I love music, and I often find myself thinking about how it relates to comics; which characters would listen to which artists, and so forth. But what's the best way to get around the medium's limitations when it comes to stories about music and musicians? It's a question that's especially relevant to some of my favorite recent titles.
The classic way to visualize music in comics is just to put the lyrics in a word balloon with some musical notes scattered around to convey singing. I’m going to be honest; I hate this approach, and in this day and age, I’m sure I’m not the only one. I find it impossible to read the lyrics as a song instead of a tuneless poem. There are better ways, as seen in books like Jem And The Holograms and Black Canary.
Jade Street Protection Services is an upcoming new series from Black Mask Studios that's billed as a mash-up between The Breakfast Club and Sailor Moon; the story of the delinquent students at an elite private school for magical girls. The release of the neon-pink-tinged cover by artist Annie Wu on social media was enough to create a surge of excitement --- What is it? Who is it? When is it? --- so we caught up with the creative team of newcomers Katy Rex and Fabian Lelay to find out more.
The team also shared a preview of June's issue #1!
In its latest step towards cultural domination, Archie Comics has teamed up with Chicago-based designer clothing website Threadless for a fashion line featuring and inspired by "America's New Teen-Age Boyfriend" and his pals.
Welcome to Cast Party, the feature that imagines a world with even more live action comic book adaptations than we currently have, and comes up with arguably the best casting suggestions you’re ever going to find for the movies and shows we wish could exist. This week we're departing from the Marvel Cinematic Universe as we know it, to imagine a whole new Hawkeye.
I've said it before, and I'm far from the only one: A Netflix series based on the Hawkeye book by Matt Fraction, David Aja, and Annie Wu (and Javier Pulido and a few other artists) would be amazing. But Marvel can't make it in their shared universe, because Jeremy Renner's probably not up for it (and he's wrong for this version of the character anyway), and because movie Hawkeye is a family man who lives in the country, not a New York loser who'd go to war over an apartment building.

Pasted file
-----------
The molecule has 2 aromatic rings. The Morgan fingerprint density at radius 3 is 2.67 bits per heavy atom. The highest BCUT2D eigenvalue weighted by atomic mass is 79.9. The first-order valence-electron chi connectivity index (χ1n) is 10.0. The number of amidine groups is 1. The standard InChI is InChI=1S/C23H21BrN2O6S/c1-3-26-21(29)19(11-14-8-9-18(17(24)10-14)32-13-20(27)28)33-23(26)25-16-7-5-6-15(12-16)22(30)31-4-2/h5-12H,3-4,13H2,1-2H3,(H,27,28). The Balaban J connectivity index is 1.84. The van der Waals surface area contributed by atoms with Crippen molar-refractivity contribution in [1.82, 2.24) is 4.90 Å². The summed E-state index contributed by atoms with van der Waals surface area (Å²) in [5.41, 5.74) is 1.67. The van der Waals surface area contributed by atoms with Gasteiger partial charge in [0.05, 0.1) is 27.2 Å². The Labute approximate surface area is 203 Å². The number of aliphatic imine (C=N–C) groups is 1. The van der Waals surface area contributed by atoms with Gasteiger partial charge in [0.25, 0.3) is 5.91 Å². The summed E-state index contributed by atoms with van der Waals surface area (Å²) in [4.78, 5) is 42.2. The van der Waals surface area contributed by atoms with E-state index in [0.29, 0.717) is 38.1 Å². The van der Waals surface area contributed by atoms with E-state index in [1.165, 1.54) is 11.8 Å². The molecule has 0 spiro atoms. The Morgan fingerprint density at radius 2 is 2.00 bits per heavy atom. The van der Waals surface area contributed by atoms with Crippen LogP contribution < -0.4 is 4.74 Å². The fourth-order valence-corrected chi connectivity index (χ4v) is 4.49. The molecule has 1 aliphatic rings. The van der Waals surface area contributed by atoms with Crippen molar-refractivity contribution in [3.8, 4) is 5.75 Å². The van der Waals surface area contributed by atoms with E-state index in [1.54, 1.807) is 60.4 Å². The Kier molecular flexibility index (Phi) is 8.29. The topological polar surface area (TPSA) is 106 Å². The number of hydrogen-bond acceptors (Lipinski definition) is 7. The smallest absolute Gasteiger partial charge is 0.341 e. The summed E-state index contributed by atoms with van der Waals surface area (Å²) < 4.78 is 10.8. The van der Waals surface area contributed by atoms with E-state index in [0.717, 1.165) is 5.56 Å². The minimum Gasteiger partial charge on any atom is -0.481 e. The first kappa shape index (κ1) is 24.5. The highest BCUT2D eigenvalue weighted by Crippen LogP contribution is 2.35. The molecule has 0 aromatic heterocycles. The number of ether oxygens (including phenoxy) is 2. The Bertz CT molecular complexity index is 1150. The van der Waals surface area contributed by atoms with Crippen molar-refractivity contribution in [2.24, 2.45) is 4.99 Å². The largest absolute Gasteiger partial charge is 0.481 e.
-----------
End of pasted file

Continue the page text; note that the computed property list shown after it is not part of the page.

With DC Rebirth comes a new take on the Birds of Prey, specifically Batgirl and the Birds of Prey, written by Julie and Shawna Benson with art by Claire Roe, and along with that comes some new costume designs.
While Batgirl seems to be keeping the same basic costume she's worn since moving to Burnside (though it looks different when drawn by different artists), her new teammates, Huntress and Black Canary, have new looks designed by series cover artist Yanick Paquette. But what do these new looks tell us about the characters and the series, and how do they compare to the characters' previous looks?
Welcome to Cast Party, the feature that imagines a world with even more live action comic book adaptations than we currently have, and comes up with arguably the best casting suggestions you’re ever going to find for the movies and shows we wish could exist. This week I'm finally following through on a promise I made in the very first Cast Party, and envisioning a Black Canary movie.
To say that last year's reboot was a success for Archie comics might be underselling things a little. Not only was it a surprising move that grabbed headlines right from the first announcement --- and ended Archie's reign as the longest-running American monthly comic that hadn't been rebooted, at 666 issues (an honor that has now passed to another Archie title, Sonic the Hedgehog) --- but the stories themselves were a breath of fresh air that showed exactly how to twist these familiar characters to get a whole new wave of drama out of them.
With that first arc set to be released in paperback soon, ComicsAlliance talked to writer Mark Waid about the difficulties of rebooting characters whose major appeal was their timelessness, why Jughead had the biggest changes (and the most murderous impulses), and whether or not we'll ever see Jingles the Christmas Elf again. Spoiler warning, but it's not lookin' good for ol' Jingles.
In a striking blend of female empowerment and corporate synergy, ESPN has teamed with Marvel to commission a variety of comics artists to draw superheroic portraits of the 2015 Impact 25, a list of women who have had an "impact" on sports in the past year.
The images are uniformly striking, but they vary in both the familiarity of the subjects and the level of "super heroification" of the art. So on one end of the spectrum you have a Tron take on tennis giant Serena Williams by Aspen Comics artist Elizabeth Torque, and a literally world-spanning Women's National Soccer Team by the Ghosted art team of Goran Sudzuka and Miroslav Mrva. And on the other end you have camera-wielding filmmaker Lauren Greenfield by Joelle Jones and Rachelle Rosenberg, who handled the art for the recent Mockingbird one-shot, and a moody take on prima ballerina Misty Copeland by Black Canary artist Annie Wu.
Since the first issue of the new Archie comic, one of the driving forces behind the plot was the recent breakup between Archie Andrews and Betty Cooper, paving the way for Veronica Lodge to wrap Archie around her finger like a freckled piece of string. The impetus behind the breakup was "the lipstick incident," which was describned specifically as Archie not cheating on Betty – leaving everyone to ask, "what exactly happened?"
Archie #4, by Mark Waid and Annie Wu, answers the question.
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